Desert gardening at a glance

Factors affecting gardening in the Southwest

GROWING SEASONS. Low desert (climate zone 13 from the Sunset Western Garden Book; Phoenix): September to May. In early fall, plant hardy ornamentals, bulbs, and cool-season annuals such as Iceland poppy and petunias. By midspring, temperatures soar. Intermediate desert (zone 12; Tucson): Mid-March to mid-November. Strong winds in spring can damage tender growth (protect exposed plants with windscreens, walls, or fences); summer rains provide relief. Medium to high desert (zone 11; Las Vegas, NV): Mid-March to early November. Temperature extremes (frosty winters, sizzling summers) demand tough, hardy plants. High desert (zone 10; Albuquerque; Sedona, AZ): April to October. Cold winters call for spring planting.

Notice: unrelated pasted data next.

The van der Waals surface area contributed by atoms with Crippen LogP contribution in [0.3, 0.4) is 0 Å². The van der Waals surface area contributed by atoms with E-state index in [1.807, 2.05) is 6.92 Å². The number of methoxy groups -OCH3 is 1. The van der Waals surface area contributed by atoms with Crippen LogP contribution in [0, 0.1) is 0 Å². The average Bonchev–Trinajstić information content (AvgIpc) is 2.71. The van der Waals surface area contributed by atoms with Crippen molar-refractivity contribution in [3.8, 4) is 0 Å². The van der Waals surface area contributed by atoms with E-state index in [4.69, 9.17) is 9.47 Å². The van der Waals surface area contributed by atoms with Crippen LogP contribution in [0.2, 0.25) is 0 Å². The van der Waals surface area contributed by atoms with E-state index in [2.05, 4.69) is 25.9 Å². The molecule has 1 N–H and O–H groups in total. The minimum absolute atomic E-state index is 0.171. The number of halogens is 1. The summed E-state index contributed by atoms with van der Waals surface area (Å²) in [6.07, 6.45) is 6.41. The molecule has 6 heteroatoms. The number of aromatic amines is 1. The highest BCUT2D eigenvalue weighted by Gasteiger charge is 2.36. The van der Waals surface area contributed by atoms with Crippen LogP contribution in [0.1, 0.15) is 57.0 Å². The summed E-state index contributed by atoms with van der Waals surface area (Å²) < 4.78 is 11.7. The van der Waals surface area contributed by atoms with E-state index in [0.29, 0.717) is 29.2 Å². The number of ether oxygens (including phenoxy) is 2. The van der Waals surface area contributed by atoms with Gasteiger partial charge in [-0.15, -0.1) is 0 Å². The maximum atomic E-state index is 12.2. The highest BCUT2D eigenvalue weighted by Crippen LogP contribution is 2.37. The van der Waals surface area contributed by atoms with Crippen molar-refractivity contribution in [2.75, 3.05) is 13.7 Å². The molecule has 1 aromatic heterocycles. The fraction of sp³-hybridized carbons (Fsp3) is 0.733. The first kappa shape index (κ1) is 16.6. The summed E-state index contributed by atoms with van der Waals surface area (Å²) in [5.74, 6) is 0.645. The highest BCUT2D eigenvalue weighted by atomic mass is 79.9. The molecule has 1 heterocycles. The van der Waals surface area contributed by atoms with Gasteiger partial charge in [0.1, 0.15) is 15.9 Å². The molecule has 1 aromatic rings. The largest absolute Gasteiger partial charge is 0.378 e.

SOIL. Generally alkaline, rocky or sandy, and nutrient-poor; contain little organic matter. A cementlike layer of caliche or hardpan often lies on or below the surface, impeding drainage. Natives and other desert-adapted plants work best in such conditions.

WATER. Recently, much of the Southwest has suffered from a severe drought. The lack of precipitation underscores the need to use irrigation water wisely. Choose native and desert-adapted plants with low water needs; place thirstier ones near the house, drought-tolerant ones on your lot's perimeter. Reduce or remove lawns.

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